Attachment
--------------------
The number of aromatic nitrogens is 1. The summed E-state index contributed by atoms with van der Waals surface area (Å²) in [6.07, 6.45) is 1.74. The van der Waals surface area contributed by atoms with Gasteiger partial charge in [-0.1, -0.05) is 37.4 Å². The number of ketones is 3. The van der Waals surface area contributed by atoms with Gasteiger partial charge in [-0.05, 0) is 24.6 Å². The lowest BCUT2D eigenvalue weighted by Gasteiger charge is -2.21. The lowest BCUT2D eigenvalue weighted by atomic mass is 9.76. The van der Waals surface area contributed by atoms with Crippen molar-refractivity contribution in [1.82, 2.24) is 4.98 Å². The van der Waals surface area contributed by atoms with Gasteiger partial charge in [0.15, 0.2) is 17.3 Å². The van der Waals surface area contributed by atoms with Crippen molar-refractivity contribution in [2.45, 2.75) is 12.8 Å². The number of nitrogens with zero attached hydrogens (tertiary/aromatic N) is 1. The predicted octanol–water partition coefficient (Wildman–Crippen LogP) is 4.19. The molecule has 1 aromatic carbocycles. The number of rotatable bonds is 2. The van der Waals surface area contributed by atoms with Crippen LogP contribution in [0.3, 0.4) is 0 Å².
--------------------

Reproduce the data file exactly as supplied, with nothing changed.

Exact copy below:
The number of aromatic nitrogens is 1. The summed E-state index contributed by atoms with van der Waals surface area (Å²) in [6.07, 6.45) is 1.74. The van der Waals surface area contributed by atoms with Gasteiger partial charge in [-0.1, -0.05) is 37.4 Å². The number of ketones is 3. The van der Waals surface area contributed by atoms with Gasteiger partial charge in [-0.05, 0) is 24.6 Å². The lowest BCUT2D eigenvalue weighted by Gasteiger charge is -2.21. The lowest BCUT2D eigenvalue weighted by atomic mass is 9.76. The van der Waals surface area contributed by atoms with Crippen molar-refractivity contribution in [1.82, 2.24) is 4.98 Å². The van der Waals surface area contributed by atoms with Gasteiger partial charge in [0.15, 0.2) is 17.3 Å². The van der Waals surface area contributed by atoms with Crippen molar-refractivity contribution in [2.45, 2.75) is 12.8 Å². The number of nitrogens with zero attached hydrogens (tertiary/aromatic N) is 1. The predicted octanol–water partition coefficient (Wildman–Crippen LogP) is 4.19. The molecule has 1 aromatic carbocycles. The number of rotatable bonds is 2. The van der Waals surface area contributed by atoms with Crippen LogP contribution in [0.3, 0.4) is 0 Å².